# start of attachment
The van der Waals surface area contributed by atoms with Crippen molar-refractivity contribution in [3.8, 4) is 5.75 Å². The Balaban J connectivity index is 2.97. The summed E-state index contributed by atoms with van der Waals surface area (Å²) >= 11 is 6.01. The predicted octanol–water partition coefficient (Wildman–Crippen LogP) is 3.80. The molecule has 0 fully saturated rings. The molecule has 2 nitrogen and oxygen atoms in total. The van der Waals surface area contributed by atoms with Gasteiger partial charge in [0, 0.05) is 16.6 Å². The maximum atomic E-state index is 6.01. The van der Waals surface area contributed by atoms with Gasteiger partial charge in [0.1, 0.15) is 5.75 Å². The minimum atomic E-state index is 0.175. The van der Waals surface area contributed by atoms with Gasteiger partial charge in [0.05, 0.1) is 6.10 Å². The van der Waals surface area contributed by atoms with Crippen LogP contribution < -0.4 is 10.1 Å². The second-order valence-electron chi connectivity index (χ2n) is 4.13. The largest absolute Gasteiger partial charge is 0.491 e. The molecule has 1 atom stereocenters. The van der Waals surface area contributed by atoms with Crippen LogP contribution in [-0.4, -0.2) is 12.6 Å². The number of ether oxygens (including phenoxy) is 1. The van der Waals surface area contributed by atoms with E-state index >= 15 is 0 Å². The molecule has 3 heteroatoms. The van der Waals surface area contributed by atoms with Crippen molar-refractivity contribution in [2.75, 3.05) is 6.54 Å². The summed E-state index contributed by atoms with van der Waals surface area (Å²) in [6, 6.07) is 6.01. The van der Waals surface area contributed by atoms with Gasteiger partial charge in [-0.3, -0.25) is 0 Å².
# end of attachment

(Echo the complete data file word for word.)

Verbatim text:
The van der Waals surface area contributed by atoms with Crippen molar-refractivity contribution in [3.8, 4) is 5.75 Å². The Balaban J connectivity index is 2.97. The summed E-state index contributed by atoms with van der Waals surface area (Å²) >= 11 is 6.01. The predicted octanol–water partition coefficient (Wildman–Crippen LogP) is 3.80. The molecule has 0 fully saturated rings. The molecule has 2 nitrogen and oxygen atoms in total. The van der Waals surface area contributed by atoms with Gasteiger partial charge in [0, 0.05) is 16.6 Å². The maximum atomic E-state index is 6.01. The van der Waals surface area contributed by atoms with Gasteiger partial charge in [0.1, 0.15) is 5.75 Å². The minimum atomic E-state index is 0.175. The van der Waals surface area contributed by atoms with Gasteiger partial charge in [0.05, 0.1) is 6.10 Å². The van der Waals surface area contributed by atoms with Crippen LogP contribution < -0.4 is 10.1 Å². The second-order valence-electron chi connectivity index (χ2n) is 4.13. The largest absolute Gasteiger partial charge is 0.491 e. The molecule has 1 atom stereocenters. The van der Waals surface area contributed by atoms with Crippen LogP contribution in [-0.4, -0.2) is 12.6 Å². The number of ether oxygens (including phenoxy) is 1. The van der Waals surface area contributed by atoms with E-state index >= 15 is 0 Å². The molecule has 3 heteroatoms. The van der Waals surface area contributed by atoms with Crippen molar-refractivity contribution in [2.75, 3.05) is 6.54 Å². The summed E-state index contributed by atoms with van der Waals surface area (Å²) in [6, 6.07) is 6.01. The van der Waals surface area contributed by atoms with Gasteiger partial charge in [-0.3, -0.25) is 0 Å².